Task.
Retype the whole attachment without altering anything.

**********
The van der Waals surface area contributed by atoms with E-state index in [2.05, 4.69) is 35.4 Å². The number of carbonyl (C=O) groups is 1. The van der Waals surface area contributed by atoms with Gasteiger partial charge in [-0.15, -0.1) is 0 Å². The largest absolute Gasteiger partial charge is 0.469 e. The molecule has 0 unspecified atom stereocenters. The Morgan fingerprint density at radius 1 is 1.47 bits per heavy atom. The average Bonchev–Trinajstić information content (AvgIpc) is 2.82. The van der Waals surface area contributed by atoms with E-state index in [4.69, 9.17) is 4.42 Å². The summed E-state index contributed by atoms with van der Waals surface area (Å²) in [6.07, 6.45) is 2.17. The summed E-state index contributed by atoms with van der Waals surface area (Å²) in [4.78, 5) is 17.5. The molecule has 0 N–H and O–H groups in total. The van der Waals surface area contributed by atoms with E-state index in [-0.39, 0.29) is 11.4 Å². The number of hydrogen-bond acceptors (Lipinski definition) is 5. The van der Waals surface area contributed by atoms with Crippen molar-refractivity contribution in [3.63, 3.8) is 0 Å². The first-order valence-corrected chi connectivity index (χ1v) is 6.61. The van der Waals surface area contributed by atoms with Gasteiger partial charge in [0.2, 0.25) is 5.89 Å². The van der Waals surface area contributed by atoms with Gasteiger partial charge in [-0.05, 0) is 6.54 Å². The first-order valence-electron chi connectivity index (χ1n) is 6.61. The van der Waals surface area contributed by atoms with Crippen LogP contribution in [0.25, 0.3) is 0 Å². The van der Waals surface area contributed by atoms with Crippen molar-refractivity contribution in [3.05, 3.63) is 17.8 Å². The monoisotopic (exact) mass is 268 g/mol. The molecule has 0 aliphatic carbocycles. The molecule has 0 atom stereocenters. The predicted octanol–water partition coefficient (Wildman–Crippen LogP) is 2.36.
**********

The van der Waals surface area contributed by atoms with E-state index in [2.05, 4.69) is 35.4 Å². The number of carbonyl (C=O) groups is 1. The van der Waals surface area contributed by atoms with Gasteiger partial charge in [-0.15, -0.1) is 0 Å². The largest absolute Gasteiger partial charge is 0.469 e. The molecule has 0 unspecified atom stereocenters. The Morgan fingerprint density at radius 1 is 1.47 bits per heavy atom. The average Bonchev–Trinajstić information content (AvgIpc) is 2.82. The van der Waals surface area contributed by atoms with E-state index in [4.69, 9.17) is 4.42 Å². The summed E-state index contributed by atoms with van der Waals surface area (Å²) in [6.07, 6.45) is 2.17. The summed E-state index contributed by atoms with van der Waals surface area (Å²) in [4.78, 5) is 17.5. The molecule has 0 N–H and O–H groups in total. The van der Waals surface area contributed by atoms with E-state index in [-0.39, 0.29) is 11.4 Å². The number of hydrogen-bond acceptors (Lipinski definition) is 5. The van der Waals surface area contributed by atoms with Crippen molar-refractivity contribution in [3.63, 3.8) is 0 Å². The first-order valence-corrected chi connectivity index (χ1v) is 6.61. The van der Waals surface area contributed by atoms with Gasteiger partial charge in [0.2, 0.25) is 5.89 Å². The van der Waals surface area contributed by atoms with Gasteiger partial charge in [-0.05, 0) is 6.54 Å². The first-order valence-electron chi connectivity index (χ1n) is 6.61. The van der Waals surface area contributed by atoms with Crippen LogP contribution in [0.25, 0.3) is 0 Å². The van der Waals surface area contributed by atoms with Crippen molar-refractivity contribution in [3.05, 3.63) is 17.8 Å². The monoisotopic (exact) mass is 268 g/mol. The molecule has 0 aliphatic carbocycles. The molecule has 0 atom stereocenters. The predicted octanol–water partition coefficient (Wildman–Crippen LogP) is 2.36.